Legendary fund manager Li Lu (who Charlie Munger backed) once said, 'The biggest investment risk is not the volatility of prices, but whether you will suffer a permanent loss of capital.' When we think about how risky a company is, we always like to look at its use of debt, since debt overload can lead to ruin. As with many other companies AngloGold Ashanti Limited (JSE:ANG) makes use of debt. But is this debt a concern to shareholders?
When Is Debt Dangerous?
Debt and other liabilities become risky for a business when it cannot easily fulfill those obligations, either with free cash flow or by raising capital at an attractive price. Part and parcel of capitalism is the process of 'creative destruction' where failed businesses are mercilessly liquidated by their bankers. While that is not too common, we often do see indebted companies permanently diluting shareholders because lenders force them to raise capital at a distressed price. Of course, the upside of debt is that it often represents cheap capital, especially when it replaces dilution in a company with the ability to reinvest at high rates of return. The first thing to do when considering how much debt a business uses is to look at its cash and debt together.
How Much Debt Does AngloGold Ashanti Carry?
The image below, which you can click on for greater detail, shows that AngloGold Ashanti had debt of US$1.93b at the end of June 2021, a reduction from US$2.73b over a year. However, it does have US$1.08b in cash offsetting this, leading to net debt of about US$848.0m.
A Look At AngloGold Ashanti's Liabilities
We can see from the most recent balance sheet that AngloGold Ashanti had liabilities of US$879.0m falling due within a year, and liabilities of US$2.92b due beyond that. On the other hand, it had cash of US$1.08b and US$277.0m worth of receivables due within a year. So it has liabilities totalling US$2.45b more than its cash and near-term receivables, combined.
This deficit isn't so bad because AngloGold Ashanti is worth US$6.39b, and thus could probably raise enough capital to shore up its balance sheet, if the need arose. However, it is still worthwhile taking a close look at its ability to pay off debt.
In order to size up a company's debt relative to its earnings, we calculate its net debt divided by its earnings before interest, tax, depreciation, and amortization (EBITDA) and its earnings before interest and tax (EBIT) divided by its interest expense (its interest cover). The advantage of this approach is that we take into account both the absolute quantum of debt (with net debt to EBITDA) and the actual interest expenses associated with that debt (with its interest cover ratio).
AngloGold Ashanti has a low net debt to EBITDA ratio of only 0.47. And its EBIT covers its interest expense a whopping 27.2 times over. So you could argue it is no more threatened by its debt than an elephant is by a mouse. On top of that, AngloGold Ashanti grew its EBIT by 42% over the last twelve months, and that growth will make it easier to handle its debt. There's no doubt that we learn most about debt from the balance sheet. But it is future earnings, more than anything, that will determine AngloGold Ashanti's ability to maintain a healthy balance sheet going forward. So if you're focused on the future you can check out this free report showing analyst profit forecasts.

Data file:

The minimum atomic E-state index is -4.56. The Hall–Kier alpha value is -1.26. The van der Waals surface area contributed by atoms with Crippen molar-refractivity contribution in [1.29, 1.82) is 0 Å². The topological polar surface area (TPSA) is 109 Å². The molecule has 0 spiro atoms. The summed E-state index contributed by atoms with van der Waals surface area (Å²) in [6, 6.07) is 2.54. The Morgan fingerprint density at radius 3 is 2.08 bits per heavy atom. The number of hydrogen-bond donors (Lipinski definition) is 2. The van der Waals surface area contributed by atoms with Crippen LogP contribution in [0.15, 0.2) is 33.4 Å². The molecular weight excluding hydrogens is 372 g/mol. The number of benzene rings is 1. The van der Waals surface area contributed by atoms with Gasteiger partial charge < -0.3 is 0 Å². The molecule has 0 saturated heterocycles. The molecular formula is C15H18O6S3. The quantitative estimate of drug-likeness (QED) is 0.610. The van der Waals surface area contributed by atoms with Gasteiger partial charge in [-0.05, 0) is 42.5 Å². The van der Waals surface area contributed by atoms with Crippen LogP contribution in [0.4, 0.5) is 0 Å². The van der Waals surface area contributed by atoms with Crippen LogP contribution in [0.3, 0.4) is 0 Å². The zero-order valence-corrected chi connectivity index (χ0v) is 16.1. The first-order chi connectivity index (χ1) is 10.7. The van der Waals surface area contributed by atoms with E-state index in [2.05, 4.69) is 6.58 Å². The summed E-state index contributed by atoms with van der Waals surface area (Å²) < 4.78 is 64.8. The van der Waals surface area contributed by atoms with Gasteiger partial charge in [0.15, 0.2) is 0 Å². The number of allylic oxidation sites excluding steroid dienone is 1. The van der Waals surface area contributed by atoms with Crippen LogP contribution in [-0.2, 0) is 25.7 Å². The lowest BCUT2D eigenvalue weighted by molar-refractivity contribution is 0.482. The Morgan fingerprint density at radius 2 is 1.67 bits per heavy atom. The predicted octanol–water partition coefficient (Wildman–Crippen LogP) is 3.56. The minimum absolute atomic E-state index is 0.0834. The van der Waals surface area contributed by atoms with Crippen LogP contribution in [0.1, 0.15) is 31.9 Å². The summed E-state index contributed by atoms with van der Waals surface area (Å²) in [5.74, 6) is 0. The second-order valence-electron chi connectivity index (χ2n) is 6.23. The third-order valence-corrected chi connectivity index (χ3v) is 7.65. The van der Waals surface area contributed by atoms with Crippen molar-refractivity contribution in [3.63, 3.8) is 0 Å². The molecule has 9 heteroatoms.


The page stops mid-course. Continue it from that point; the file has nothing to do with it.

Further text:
Finally, while the tax-man may adore accounting profits, lenders only accept cold hard cash. So we always check how much of that EBIT is translated into free cash flow. During the last three years, AngloGold Ashanti produced sturdy free cash flow equating to 57% of its EBIT, about what we'd expect. This cold hard cash means it can reduce its debt when it wants to.
Happily, AngloGold Ashanti's impressive interest cover implies it has the upper hand on its debt. And the good news does not stop there, as its EBIT growth rate also supports that impression! Looking at the bigger picture, we think AngloGold Ashanti's use of debt seems quite reasonable and we're not concerned about it. After all, sensible leverage can boost returns on equity. There's no doubt that we learn most about debt from the balance sheet. However, not all investment risk resides within the balance sheet - far from it. We've identified 2 warning signs with AngloGold Ashanti , and understanding them should be part of your investment process.
If, after all that, you're more interested in a fast growing company with a rock-solid balance sheet, then check out our list of net cash growth stocks without delay.
This article by Simply Wall St is general in nature. We provide commentary based on historical data and analyst forecasts only using an unbiased methodology and our articles are not intended to be financial advice. It does not constitute a recommendation to buy or sell any stock, and does not take account of your objectives, or your financial situation. We aim to bring you long-term focused analysis driven by fundamental data. Note that our analysis may not factor in the latest price-sensitive company announcements or qualitative material. Simply Wall St has no position in any stocks mentioned.
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